Basal BCs are poor-prognosis tumors, which require both improvement of our ability to predict the clinical outcome for better tailoring treatment and identification of new therapeutic targets. Their prognosis is heterogeneous, and it is currently impossible to predict which patients will or will not relapse using classical histoclinical factors or the recently reported prognostic GES, notably those currently tested in clinical trials . In the same way, the HDDP classifier  identified using ERBB2+ tumors, failed to classify basal samples. Prognostic analyses should be done per subtype .
Analysis of kinase and kinase-related genes might help develop new targeted therapies. We report a kinase-based model that divides basal BCs into two subgroups with balanced histoclinical factors but different survival (25% difference for 5-year DFS). This model is based on the expression of an immune 28-gene metagene. Identified in a learning set, its prognostic value was confirmed in an independent data set of 518 cases. The model outperformed the individual current prognostic factors on multivariate analysis, both in the learning and validation sets. Patients with high expression of the immune metagene had a better DFS than other patients. This prognostic value remained when applied to patients treated without any adjuvant chemotherapy, suggesting a link with the metastatic potential. An additional link with chemosensitivity cannot be excluded as "Immune-High" patients experienced a higher, but non significant, pCR rate than "Immune-Low" patients.
The favorable prognostic impact of the immune response, particularly the T-cell response, has been reported in ER-negative [8, 13, 14, 26, 41–43] or ERBB2+ BCs [8, 28, 31, 44]. Similar finding was reported in 97 triple-negative BCs  in which increased expression of interferon-related genes tended to confer better prognosis. In our previous study  and the present one, we focused on basal BC only, since this subtype is even more homogeneous than the triple-negative group . In our previous study, we defined a 368-gene prognosticator, which confirmed the positive influence of TH1 cells and high cytotoxic activity. This model outperformed two immune signatures in multivariate analysis of DFS [28, 42]. We showed here that both the immune kinase model and this previous model maintain their prognostic value in multivariate analysis, suggesting their independence. It is of note that our "immune-metagene" model presented a prognostic value in luminal B (p = 0.03, Wald test) and ERBB2-overexpressing cases (p = 0.02, Wald test), but not in luminal A and normal-like samples (p = 0.58 and 0.98, respectively, Wald test). Moreover, it is worth noting that previously published signatures (Genomic grade index, 70-gene signature, and 76-gene signature), mainly based on proliferation, failed to separate good from poor prognosis basal breast cancers.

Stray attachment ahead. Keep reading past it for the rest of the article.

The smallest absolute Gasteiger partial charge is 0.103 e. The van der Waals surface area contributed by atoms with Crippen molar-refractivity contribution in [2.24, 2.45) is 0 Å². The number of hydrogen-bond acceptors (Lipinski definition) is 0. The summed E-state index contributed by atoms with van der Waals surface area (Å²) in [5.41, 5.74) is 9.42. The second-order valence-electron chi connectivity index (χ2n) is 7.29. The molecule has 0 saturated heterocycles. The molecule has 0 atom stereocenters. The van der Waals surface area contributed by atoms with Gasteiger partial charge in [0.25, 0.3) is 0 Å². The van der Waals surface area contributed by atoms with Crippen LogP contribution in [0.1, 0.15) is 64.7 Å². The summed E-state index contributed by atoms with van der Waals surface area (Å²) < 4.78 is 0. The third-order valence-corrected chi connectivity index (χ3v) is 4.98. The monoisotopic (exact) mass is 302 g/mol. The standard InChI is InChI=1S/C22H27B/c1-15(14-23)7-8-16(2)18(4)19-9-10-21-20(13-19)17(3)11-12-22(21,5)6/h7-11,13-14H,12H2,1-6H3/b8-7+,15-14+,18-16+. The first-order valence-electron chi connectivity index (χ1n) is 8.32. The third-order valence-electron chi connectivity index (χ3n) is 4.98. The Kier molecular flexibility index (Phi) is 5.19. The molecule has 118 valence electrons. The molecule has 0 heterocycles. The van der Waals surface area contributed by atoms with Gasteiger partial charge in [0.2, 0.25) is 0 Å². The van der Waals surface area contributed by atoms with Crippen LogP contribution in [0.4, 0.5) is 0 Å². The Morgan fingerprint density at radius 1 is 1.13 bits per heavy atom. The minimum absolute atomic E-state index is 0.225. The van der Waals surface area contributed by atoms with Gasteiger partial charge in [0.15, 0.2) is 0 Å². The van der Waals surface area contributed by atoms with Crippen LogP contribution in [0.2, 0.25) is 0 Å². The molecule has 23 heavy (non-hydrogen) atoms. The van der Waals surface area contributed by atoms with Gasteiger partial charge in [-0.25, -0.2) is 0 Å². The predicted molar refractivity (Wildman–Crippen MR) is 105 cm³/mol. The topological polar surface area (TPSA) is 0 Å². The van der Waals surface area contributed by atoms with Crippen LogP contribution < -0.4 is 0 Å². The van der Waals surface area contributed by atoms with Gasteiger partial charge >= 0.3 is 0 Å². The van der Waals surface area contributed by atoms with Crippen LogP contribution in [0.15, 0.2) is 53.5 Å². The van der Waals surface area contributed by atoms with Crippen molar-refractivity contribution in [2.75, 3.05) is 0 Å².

Ingenuity analysis of both the 28 genes and the genes differentially expressed between the two subgroups defined by our kinase immune metagene confirmed that the differences between these histoclinically similar subgroups are in immune genes. Upregulated kinome-genes suggest the presence of an activated lymphocyte infiltrate in "Immune-High" patients. This lymphocyte-activated status is due to stimulations by cytokines (JAK3, STAT1, STAT4, TBX21 and TH1 cytokine receptors), by T-cell receptor (T-cell receptor chains [alpha, beta and gamma], CD3E, CD3D, CD247/CD3Z, CD28, CD27, CD2, CD8A, CD4, LAG3, MAL, LAT2, PIM2), by B-cell receptor (CD19, CD79b, CD27, CD40, IGJ, IGK@, IGH@, BTK, BLNK, BANK1), and by anti-tumor receptors (KLRK1, KLRB1, GAB3, SLAMF1, SLAMF6-8). The lymphocyte infiltrate is strictly TH1-biased with the overexpression of IL2RG, IL23RB and IL7R involved in lymphocyte survival, of IL12RB1, IL15RA, IL18BP, and IL21R TH1-biased receptors, of STAT1, STAT4, and TBX21 TH1 transcription factors, and of several interferon-inducible molecules (GVIN1, ISG20, GBP2, IRF1, IRF4, IRF7, and IRF8). This agrees with increased levels of cytotoxic granules and pore-forming molecules (VAMP1, GZMA, GZMB, GZMH, GZMK, GNL, PRF1, CFLAR, CASP1, and CASP10). Interestingly, there are also several genes encoding activated memory lymphocyte recruitment such as IL16, XCL1, CCL5, CCR5, CXCL9, CXCR3, CCL19, CCR7, and CXCR6 (mostly helper and cytotoxic T-cells), and CXCL13, CXCR5 (activated B-cells), among which some are strictly produced by activated T-cells, such as CCL4 and CCL5. Finally, we also found transcripts involved in lymphocyte migration and/or activation (ITGAL and ITGB2 heterodimers, ITGA4, ITGAX, ITGB7, SELL, SELP, SELPL, and CD69).